Is Canada’s Shift on Climate Change Part of a Larger Trend?
Wednesday, April 18, 2007
Yesterday’s announcement by the Canadian government—that it may join a US-led coalition focused on voluntary emissions cuts—could be part of a global shift away from Kyoto’s binding targets.
In a somewhat surprising development, Canada, a long-time supporter of the Kyoto Protocol, announced yesterday that it may want to join the Asia-Pacific Partnership on Clean Development and Climate (AP6), a six-nation coalition focusing on voluntary emissions-reductions steps and technology transfers. Many environmentalists oppose AP6 out of a fear that it may undermine political support for the legally binding Kyoto treaty.
The partnership, launched in mid-2005, is an agreement among six countries—Australia, China, India, Japan, South Korea, and the United States—to develop and share greenhouse gas reduction technology to combat climate change. According to the AP6 web site, the six partner countries “represent about half of the world's economy, population and energy use, and they produce about 65 percent of the world’s coal, 48 percent of the world’s steel, 37 percent of world’s aluminum, and 61 percent of the world’s cement.” The countries also account for half the world’s greenhouse gas emissions.
Unlike the Kyoto Protocol, the Asia-Pacific Partnership is voluntary and technology-based, and lets each country set its own goals for greenhouse gas emission reductions, rather than legally binding them to a greenhouse gas reduction target. The group sees itself as “a voluntary, non-legally binding framework for international cooperation to facilitate the development, diffusion, deployment, and transfer of existing, emerging and longer term cost-effective, cleaner, more efficient technologies and practices.”
Green activists fear that AP6—officially a complementary approach to Kyoto—could be converted into an opposing bloc.
What does that mean in practice? In early 2006, the AP6 established task forces focused on eight major sources of emissions: fossil energy task force; a renewable energy and distributed generation task force; a power generation and transmission task force; a steel task force; an aluminum task force; a cement task force; a coal mining task force; and a buildings and appliances task force.
Environmental groups don’t care much for the Asia-Pacific Partnership, because they view it as a rival to Kyoto. As Philip Clapp, President of the National Environmental Trust told the BBC, "What is different and what is disturbing about this initiative is the attempt to organize a bloc of developing countries, including China and India, around what's officially a complementary approach but which could be converted into an opposing bloc.” Recent events support this reading.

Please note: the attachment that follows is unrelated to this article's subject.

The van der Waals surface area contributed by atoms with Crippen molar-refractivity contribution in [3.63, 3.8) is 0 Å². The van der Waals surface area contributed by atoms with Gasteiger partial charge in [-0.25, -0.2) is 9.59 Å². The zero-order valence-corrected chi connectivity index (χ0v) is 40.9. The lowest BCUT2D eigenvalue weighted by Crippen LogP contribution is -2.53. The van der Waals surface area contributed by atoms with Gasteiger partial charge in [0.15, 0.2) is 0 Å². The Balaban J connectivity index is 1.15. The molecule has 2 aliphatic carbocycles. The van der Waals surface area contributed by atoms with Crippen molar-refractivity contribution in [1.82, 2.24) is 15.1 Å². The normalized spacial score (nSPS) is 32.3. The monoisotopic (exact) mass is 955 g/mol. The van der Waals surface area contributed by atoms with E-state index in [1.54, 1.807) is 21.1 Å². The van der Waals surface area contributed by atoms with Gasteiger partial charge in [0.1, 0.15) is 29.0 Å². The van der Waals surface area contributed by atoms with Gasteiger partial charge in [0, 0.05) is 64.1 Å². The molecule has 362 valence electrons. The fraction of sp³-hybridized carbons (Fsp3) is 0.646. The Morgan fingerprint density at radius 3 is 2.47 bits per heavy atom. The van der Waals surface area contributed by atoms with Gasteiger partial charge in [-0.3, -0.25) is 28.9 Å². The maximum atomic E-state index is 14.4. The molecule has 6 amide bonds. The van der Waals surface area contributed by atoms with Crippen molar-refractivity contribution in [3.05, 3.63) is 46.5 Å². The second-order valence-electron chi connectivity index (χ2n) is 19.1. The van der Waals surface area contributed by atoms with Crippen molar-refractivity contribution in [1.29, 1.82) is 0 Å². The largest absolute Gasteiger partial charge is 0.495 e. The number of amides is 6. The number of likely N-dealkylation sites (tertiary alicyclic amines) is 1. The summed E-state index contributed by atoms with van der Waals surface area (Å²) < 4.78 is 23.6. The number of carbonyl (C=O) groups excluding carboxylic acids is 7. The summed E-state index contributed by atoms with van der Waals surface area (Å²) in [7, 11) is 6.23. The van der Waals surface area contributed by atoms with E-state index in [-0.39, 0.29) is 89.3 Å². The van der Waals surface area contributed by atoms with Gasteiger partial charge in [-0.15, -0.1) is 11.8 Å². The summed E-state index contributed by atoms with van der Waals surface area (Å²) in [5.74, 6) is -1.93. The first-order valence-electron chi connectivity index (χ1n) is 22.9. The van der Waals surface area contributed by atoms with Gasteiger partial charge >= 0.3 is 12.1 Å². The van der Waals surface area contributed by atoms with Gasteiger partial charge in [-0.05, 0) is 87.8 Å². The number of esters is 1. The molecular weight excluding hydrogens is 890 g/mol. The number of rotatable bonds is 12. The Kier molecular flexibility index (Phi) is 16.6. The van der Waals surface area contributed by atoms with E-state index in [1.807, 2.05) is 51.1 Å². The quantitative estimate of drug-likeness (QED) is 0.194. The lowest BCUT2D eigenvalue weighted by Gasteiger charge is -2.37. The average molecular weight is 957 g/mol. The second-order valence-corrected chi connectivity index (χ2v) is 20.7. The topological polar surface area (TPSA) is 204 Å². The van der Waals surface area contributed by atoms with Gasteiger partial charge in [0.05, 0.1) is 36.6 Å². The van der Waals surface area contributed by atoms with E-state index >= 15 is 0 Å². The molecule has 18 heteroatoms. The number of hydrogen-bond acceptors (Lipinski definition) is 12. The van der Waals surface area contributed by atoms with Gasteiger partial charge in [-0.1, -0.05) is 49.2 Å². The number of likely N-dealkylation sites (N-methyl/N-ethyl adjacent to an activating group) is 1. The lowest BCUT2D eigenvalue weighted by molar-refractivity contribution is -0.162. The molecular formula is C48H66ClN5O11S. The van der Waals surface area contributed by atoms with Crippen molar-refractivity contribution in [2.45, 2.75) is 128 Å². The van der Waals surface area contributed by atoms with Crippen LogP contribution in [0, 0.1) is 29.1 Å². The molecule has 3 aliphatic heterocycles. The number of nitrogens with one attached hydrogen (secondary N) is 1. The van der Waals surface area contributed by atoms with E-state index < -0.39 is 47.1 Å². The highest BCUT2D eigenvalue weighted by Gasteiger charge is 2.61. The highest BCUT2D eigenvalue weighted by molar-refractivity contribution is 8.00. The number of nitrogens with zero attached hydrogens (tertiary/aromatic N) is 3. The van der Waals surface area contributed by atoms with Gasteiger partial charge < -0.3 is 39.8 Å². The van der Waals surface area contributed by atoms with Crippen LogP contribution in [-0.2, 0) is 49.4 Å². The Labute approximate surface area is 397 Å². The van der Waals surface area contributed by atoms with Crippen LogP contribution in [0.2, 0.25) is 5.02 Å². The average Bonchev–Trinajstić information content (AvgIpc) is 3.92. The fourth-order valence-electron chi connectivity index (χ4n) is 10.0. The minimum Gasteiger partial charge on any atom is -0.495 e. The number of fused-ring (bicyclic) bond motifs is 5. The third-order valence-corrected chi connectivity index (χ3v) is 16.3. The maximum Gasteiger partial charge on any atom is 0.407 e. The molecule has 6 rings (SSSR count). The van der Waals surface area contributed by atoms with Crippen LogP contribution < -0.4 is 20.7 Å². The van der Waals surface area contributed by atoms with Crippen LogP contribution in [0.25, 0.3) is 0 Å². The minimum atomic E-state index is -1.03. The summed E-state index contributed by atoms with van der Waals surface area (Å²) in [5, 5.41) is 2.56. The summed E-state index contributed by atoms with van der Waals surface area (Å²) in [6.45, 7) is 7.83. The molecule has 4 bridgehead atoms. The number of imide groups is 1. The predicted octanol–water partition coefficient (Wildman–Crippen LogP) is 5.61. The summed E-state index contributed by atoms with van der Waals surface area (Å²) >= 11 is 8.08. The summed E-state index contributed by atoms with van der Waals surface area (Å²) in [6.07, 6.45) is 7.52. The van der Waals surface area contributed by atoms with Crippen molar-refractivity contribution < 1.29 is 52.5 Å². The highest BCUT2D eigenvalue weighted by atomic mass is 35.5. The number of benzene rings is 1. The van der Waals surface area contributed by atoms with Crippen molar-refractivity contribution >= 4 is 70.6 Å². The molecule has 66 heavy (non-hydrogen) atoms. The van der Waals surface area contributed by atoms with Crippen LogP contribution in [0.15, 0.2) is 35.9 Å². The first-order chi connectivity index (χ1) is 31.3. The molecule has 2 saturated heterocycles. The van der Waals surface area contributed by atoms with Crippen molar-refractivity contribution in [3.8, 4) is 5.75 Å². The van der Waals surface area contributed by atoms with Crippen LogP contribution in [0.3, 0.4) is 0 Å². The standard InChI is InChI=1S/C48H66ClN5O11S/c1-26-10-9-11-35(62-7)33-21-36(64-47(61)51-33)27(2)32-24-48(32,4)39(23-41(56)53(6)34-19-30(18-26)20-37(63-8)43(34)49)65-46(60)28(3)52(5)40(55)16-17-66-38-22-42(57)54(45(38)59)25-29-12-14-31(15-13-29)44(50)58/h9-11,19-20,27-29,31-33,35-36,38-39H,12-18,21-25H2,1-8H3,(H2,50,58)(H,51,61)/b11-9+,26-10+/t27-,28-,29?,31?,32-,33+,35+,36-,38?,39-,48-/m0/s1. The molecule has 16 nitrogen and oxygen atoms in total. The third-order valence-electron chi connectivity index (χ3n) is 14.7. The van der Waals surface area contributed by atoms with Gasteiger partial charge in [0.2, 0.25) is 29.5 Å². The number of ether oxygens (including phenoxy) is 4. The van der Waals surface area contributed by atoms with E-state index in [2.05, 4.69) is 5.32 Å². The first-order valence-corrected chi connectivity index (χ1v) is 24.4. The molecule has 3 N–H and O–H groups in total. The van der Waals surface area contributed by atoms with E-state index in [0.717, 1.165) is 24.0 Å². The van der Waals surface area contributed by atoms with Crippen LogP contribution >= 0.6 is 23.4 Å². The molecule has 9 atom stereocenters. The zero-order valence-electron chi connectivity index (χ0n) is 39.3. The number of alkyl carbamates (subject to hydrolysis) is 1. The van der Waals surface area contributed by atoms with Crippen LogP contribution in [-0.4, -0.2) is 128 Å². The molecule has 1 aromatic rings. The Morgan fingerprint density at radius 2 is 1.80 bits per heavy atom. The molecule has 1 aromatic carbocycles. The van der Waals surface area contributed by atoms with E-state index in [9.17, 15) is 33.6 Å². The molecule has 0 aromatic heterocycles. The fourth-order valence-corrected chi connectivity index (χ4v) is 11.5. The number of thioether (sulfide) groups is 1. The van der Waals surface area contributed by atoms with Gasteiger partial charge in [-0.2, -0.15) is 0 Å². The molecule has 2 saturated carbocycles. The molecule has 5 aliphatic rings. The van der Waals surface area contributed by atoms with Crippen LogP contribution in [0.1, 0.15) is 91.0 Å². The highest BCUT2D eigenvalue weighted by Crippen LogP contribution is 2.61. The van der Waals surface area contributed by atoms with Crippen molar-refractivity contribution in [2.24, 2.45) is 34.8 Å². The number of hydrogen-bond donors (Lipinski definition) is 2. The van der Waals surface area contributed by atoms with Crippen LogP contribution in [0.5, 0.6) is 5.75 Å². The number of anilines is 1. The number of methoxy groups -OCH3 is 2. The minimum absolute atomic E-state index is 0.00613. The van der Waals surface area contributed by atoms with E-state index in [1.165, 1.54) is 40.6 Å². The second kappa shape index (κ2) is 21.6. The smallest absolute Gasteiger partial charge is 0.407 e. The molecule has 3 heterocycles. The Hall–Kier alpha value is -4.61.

Under previous Canadian governments, such as the Chrétien government that ratified the Kyoto Protocol in 2002, Canada’s focus was squarely internationalist. As then Prime-Minister Chrétien explained after ratification, "Because we believe in international institutions, we believed that we could play a positive role. This is very important for future generations." But current Prime Minister Steven Harper is no friend of Kyoto, having once called it a “socialist scheme.” Since taking office, Harper’s anti-Kyoto rhetoric has softened, but the major focus of his efforts has been domestic, rather than international. Under a new Clean Air Act, Canada has moved to regulate greenhouse gas-emitting industries, allowing emission trading only domestically. They have pledged to prevent Canadian taxpayer dollars from being used to purchase greenhouse gas emission permits from outside the country. Shortly after her appointment in 2005, Rona Ambrose, former Minister of Environment explained “On Kyoto, I will say that our government will not be shipping hot air credits overseas. Our focus is on a domestic solution."
It is too early to see the real significance of Canada’s request to join the AP6. For the conservative Harper Administration, it is simply a logical next step in the “Made In Canada” approach to climate policy. Between membership in the AP6 and their new Clean Air Act initiatives, Canada can still trumpet its strong commitment to greenhouse gas emission reductions, while taking a step away from the hard-target focus of Kyoto.
The key question that remains is whether Canada is a bellwether for other countries, as some Canadians like to see themselves, and is likely to lead more of the anti-Kyoto flock into the AP6 pasture. After all, if a country like Canada, which prides itself on internationalism, “soft power,” and a somewhat anti-American policy stance can join a U.S.-sponsored rival to the Kyoto Protocol, who can’t?
Kenneth P. Green is a Resident Scholar at the American Enterprise Institute.